I’ve never seen people on a walk (golf course or not) keep going in absolute silence, have you?  Walking with God means communicating with Him, too.  He wants in, not to boss you around, but to have a lifelong conversation with you. 

Sometimes He’ll talk, sometimes you will — He’s listening.  Tell Him anything you like, and enjoy the refreshing time talking with someone who you don’t have to trick into liking you.  You don’t need to try to pretend to be anything with Him — He already knows exactly who you are, and He loves you.

Paying attention to what He has to say, through His written Word, the testimony of the Holy Spirit, following the example of Jesus, and our own heartfelt and thoughtful prayers (both talking and listening) can help us stay on the right path with Him.  

If we want to walk with God, we’re going to have to get moving, follow where He leads no matter how challenging the path, and trust Him enough to openly and honestly share our lives with Him.

If we do, if we really walk with Him, we cannot imagine where He will lead us, and that’s a promise from Him.

 

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John 21 – Taking the Plunge

As we take one last look at the gospel of John, chapter 21, we find Jesus appearing to His disciples again, this time on the shore of the sea where they’ve been fishing. Fishing… all night… with nothing to show for it.

This little fishing expedition was Peter’s idea, and his day was about to take a major swerve. They couldn’t tell who was calling to them from the shore, but whoever it was, He had the knack for fishing. When He told them to let down their nets, they caught so many fish they struggled to haul them all in.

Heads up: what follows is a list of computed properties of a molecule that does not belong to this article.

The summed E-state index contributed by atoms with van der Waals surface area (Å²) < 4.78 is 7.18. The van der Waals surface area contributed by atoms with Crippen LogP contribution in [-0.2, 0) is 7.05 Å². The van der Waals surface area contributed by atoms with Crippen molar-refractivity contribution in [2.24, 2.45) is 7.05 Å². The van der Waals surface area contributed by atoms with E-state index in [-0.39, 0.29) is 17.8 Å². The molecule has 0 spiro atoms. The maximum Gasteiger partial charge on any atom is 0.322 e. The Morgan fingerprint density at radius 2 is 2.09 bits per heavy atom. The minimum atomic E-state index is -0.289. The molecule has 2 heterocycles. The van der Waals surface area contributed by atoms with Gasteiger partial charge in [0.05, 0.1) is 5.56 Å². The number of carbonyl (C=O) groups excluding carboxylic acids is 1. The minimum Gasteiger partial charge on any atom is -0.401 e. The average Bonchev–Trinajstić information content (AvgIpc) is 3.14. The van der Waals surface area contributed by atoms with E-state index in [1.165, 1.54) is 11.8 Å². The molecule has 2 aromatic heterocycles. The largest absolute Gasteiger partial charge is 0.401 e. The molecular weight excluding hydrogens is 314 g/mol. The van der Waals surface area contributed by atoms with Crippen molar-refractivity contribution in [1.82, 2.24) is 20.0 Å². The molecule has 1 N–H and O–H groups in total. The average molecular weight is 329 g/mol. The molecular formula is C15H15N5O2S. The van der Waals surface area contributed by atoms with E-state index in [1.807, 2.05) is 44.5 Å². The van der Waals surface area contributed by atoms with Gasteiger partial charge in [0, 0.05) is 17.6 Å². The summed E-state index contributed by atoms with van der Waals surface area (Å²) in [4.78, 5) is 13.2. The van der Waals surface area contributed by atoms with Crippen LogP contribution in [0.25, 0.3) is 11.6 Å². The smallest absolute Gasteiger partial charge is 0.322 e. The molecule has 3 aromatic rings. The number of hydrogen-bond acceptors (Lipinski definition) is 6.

Peter’s mind must have flashed to the loaves and fishes that fed the multitude, or Lazarus coming out of the tomb. He knew the man on the shore had to be Jesus.

We could learn a lot from Peter’s reaction.

Continue reading “John 21 – Taking the Plunge”

John 20 – Three Appearances

Just when all hope seems lost, Christ steps into the situation, and changes everything.  His followers, His friends, they found out how much He could change in the gospel of John, chapter  20. As we rejoin them, they were in bad shape: all mourning, many terrified, convinced their hope had been snuffed out when Jesus died.  Most were huddled in a room, hiding from the Pharisees, expecting to be killed if — no, when — they were caught.

They were exactly the kind of people who needed the kind of transformation only Jesus could bring.  In truth, they may be more like you and me than we would like to admit.

Continue reading “John 20 – Three Appearances”

John 19 – “It is finished.”

“It is finished.”

Jesus’ final words from the cross echo throughout every generation.  To His friends and family at the cross, it must have sounded like an admission of defeat, of giving up.  To His enemies, they sounded like their victory, as this one who claimed to be God, this one whose words had proved so revolutionary in the past, this one was finally silenced.  

They were wrong.

Continue reading “John 19 – “It is finished.””

John 17 – a Prayer for Us

“That they may be one as we are one.”

In Jesus final moments before His betrayal, arrest, trial, beating, and execution, He prayed for His disciples, both the ones with Him at the time and all who would follow after. You can find the prayer in John chapter 17, and I hope you’ll take some time to read it.

As I did, I was struck by one request Jesus made for all of us: Continue reading “John 17 – a Prayer for Us”